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story.lead_photo.caption Faith Adams tunes in to President Donald Trump's inauguration ceremony Friday morning, Jan. 20, 2017. Photo by Helen Wilbers / Fulton Sun.

On Friday, President Donald Trump took his oath of office as Callaway County residents — whether excited or nervous — listened in.

Webb Langworthy: "I feel great. I'm a pretty big Trump supporter, because I'm a business man. I'm all about hard work. America's great when you get out and work."
Photo by Helen Wilbers/Fulton Sun.
Don Detwiler: "I was born in 1932 with the rise of Hitler and I'm worried we might be going that way again."
Photo by Helen Wilbers/Fulton Sun.
Sharon Vaught: "I really think he has good intentions. I think small businesses are hoping he'll trim back the government."
Photo by Helen Wilbers/Fulton Sun.

"I'll probably go home soon to watch it," said Faith Adams, proprietress of the Treasure Island Thrift Store in Fulton.

She enthusiastically welcomed her new president.

"God sets up kings and he takes them down," she said. "If you want to change things, pray."

At the Post Office Bar, Webb Langworthy and his daughter Bailey watched the ceremony play out on one of the bar's televisions.

"I did vote," Bailey Langworthy said. "I was very excited because it was my first election, and I wanted to express my civic duty, as they call it."

She and her father believe Trump will bring change in America. Webb Langworthy is especially excited about Trump's plans to repeal and replace the Affordable Care Act.

Local Trump detractors also said they believed Trump was likely to bring change, though they were more worried about what type of change he might bring.

"Change is nerve-wracking," said Meghan McWilliams, a Westminster College student. "I'm hoping he'll surprise us."

She clarified that she hoped Trump would surprise her by turning out to be a good leader, especially because during his term in office she'll be graduating and seeking a job.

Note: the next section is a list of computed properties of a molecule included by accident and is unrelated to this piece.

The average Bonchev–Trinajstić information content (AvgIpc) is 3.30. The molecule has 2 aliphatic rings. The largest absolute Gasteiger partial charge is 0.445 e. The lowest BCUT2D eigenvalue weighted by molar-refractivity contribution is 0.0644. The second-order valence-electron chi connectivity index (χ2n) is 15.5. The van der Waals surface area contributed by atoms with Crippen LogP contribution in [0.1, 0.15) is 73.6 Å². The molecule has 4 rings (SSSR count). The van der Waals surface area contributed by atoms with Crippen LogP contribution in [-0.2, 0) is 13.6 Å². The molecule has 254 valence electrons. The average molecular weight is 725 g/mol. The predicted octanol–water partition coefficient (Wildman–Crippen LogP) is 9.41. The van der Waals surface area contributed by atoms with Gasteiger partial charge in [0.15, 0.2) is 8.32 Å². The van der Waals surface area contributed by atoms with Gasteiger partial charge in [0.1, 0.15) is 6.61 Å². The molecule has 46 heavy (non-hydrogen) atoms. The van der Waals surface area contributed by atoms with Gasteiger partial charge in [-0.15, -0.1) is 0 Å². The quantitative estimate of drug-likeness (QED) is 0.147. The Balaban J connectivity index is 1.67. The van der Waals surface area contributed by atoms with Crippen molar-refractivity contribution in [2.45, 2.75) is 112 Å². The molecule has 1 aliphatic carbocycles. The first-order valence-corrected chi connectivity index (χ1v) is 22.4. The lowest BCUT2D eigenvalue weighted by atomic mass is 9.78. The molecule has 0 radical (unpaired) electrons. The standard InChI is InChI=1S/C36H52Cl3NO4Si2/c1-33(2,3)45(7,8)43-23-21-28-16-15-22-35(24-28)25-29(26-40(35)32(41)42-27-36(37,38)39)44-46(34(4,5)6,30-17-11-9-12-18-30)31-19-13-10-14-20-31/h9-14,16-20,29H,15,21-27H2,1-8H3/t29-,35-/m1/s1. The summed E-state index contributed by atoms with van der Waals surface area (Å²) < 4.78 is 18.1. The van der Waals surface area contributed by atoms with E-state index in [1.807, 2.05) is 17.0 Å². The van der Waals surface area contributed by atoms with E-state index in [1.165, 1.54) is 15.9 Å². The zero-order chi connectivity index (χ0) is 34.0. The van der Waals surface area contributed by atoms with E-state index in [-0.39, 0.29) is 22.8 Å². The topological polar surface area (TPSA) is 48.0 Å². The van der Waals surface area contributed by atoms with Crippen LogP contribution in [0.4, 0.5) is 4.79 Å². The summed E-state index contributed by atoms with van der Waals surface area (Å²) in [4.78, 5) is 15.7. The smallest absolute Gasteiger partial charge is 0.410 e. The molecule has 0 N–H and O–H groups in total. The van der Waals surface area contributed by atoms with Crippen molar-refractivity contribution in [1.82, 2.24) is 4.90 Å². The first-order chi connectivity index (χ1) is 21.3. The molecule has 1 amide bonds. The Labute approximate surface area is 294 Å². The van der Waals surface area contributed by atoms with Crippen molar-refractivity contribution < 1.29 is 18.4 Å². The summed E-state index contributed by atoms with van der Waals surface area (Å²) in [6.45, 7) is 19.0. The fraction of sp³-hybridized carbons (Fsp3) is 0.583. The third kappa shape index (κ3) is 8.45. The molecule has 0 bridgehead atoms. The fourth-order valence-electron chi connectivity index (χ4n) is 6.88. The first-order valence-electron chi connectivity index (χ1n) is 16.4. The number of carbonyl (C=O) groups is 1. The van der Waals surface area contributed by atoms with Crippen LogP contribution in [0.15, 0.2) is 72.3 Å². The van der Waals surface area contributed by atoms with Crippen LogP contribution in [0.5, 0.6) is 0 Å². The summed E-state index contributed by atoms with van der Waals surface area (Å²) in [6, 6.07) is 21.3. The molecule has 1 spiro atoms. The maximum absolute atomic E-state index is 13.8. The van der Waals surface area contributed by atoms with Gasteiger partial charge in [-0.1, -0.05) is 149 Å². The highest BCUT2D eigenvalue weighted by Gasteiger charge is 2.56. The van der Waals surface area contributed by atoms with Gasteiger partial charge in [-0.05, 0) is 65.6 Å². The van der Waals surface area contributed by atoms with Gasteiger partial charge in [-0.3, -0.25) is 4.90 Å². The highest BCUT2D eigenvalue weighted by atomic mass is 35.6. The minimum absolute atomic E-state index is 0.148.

Back at the bar, not everyone shared Webb's enthusiasm.

"I don't want to have anything to do with Donald Trump," said Don Detwiler, who sat at the bar facing away from the television. "I don't want to watch his inauguration. I think he's a despicable man."

Travis Wagner was also blunt.

"It's a joke," he said.

His mother, Nona Wagner, nodded.

"I think he's a good business person, but he's a very rude man," she said.

Trump's rhetoric seemed to be a sticking point, even among fans.

While the now-president wasn't Sharon Vaught's first choice, overall, she was pleased with the election's outcome.

"I wanted to put an American flag in front of my store," she said. "I am conservative. I like small businesses and less government, and I don't care who gets us there."

Vaught said that while she believes Trump has good intentions, she thinks "his mouth" could get him in trouble.

"My brother is Saudi Arabian and my cousins are Muslim, so I hear it from both sides," Adams said.

While some expressed strong opinions, others were fairly neutral on the topic.

"I'm cool with it," said Mark Meier, who was out walking his puppy. "It doesn't really affect my day-to-day life."

He does, however, hope nothing "too crazy" happens during Trump's term.

"It's just another day," Larry Clark summed it up. "It's a good day for Trump."

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